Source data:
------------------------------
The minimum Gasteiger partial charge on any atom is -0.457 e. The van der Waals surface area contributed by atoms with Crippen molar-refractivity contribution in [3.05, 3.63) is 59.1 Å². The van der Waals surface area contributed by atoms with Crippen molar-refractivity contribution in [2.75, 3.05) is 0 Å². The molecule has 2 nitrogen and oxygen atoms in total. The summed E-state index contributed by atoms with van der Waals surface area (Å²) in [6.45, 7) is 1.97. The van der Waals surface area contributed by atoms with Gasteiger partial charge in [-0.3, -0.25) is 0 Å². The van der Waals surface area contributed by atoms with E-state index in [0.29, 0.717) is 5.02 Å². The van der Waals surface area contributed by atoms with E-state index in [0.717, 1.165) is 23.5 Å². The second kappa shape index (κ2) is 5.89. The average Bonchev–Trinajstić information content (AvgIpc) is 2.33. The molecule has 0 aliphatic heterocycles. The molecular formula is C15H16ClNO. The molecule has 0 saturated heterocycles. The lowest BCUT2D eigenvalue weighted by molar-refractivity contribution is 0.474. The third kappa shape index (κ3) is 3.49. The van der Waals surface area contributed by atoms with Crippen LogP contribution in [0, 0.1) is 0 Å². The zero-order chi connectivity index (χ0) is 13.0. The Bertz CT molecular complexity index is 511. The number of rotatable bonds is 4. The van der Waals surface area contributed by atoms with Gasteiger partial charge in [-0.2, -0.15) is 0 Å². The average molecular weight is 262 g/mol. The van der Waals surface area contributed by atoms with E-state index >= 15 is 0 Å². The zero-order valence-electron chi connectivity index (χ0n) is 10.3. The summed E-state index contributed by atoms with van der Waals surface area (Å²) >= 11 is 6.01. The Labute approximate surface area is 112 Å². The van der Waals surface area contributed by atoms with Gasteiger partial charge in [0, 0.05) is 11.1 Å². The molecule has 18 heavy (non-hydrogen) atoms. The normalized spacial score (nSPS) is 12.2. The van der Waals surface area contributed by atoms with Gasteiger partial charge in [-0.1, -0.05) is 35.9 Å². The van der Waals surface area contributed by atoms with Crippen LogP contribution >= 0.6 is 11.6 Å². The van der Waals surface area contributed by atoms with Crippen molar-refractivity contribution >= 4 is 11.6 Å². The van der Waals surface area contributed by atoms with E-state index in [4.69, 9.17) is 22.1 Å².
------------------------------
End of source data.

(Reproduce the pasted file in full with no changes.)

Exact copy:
The minimum Gasteiger partial charge on any atom is -0.457 e. The van der Waals surface area contributed by atoms with Crippen molar-refractivity contribution in [3.05, 3.63) is 59.1 Å². The van der Waals surface area contributed by atoms with Crippen molar-refractivity contribution in [2.75, 3.05) is 0 Å². The molecule has 2 nitrogen and oxygen atoms in total. The summed E-state index contributed by atoms with van der Waals surface area (Å²) in [6.45, 7) is 1.97. The van der Waals surface area contributed by atoms with Gasteiger partial charge in [-0.3, -0.25) is 0 Å². The van der Waals surface area contributed by atoms with E-state index in [0.29, 0.717) is 5.02 Å². The van der Waals surface area contributed by atoms with E-state index in [0.717, 1.165) is 23.5 Å². The second kappa shape index (κ2) is 5.89. The average Bonchev–Trinajstić information content (AvgIpc) is 2.33. The molecule has 0 aliphatic heterocycles. The molecular formula is C15H16ClNO. The molecule has 0 saturated heterocycles. The lowest BCUT2D eigenvalue weighted by molar-refractivity contribution is 0.474. The third kappa shape index (κ3) is 3.49. The van der Waals surface area contributed by atoms with Crippen LogP contribution in [0, 0.1) is 0 Å². The zero-order chi connectivity index (χ0) is 13.0. The Bertz CT molecular complexity index is 511. The number of rotatable bonds is 4. The van der Waals surface area contributed by atoms with Gasteiger partial charge in [-0.2, -0.15) is 0 Å². The average molecular weight is 262 g/mol. The van der Waals surface area contributed by atoms with E-state index >= 15 is 0 Å². The zero-order valence-electron chi connectivity index (χ0n) is 10.3. The summed E-state index contributed by atoms with van der Waals surface area (Å²) >= 11 is 6.01. The Labute approximate surface area is 112 Å². The van der Waals surface area contributed by atoms with Gasteiger partial charge in [0, 0.05) is 11.1 Å². The molecule has 18 heavy (non-hydrogen) atoms. The normalized spacial score (nSPS) is 12.2. The van der Waals surface area contributed by atoms with Gasteiger partial charge in [-0.1, -0.05) is 35.9 Å². The van der Waals surface area contributed by atoms with Crippen LogP contribution >= 0.6 is 11.6 Å². The van der Waals surface area contributed by atoms with Crippen molar-refractivity contribution >= 4 is 11.6 Å². The van der Waals surface area contributed by atoms with E-state index in [4.69, 9.17) is 22.1 Å².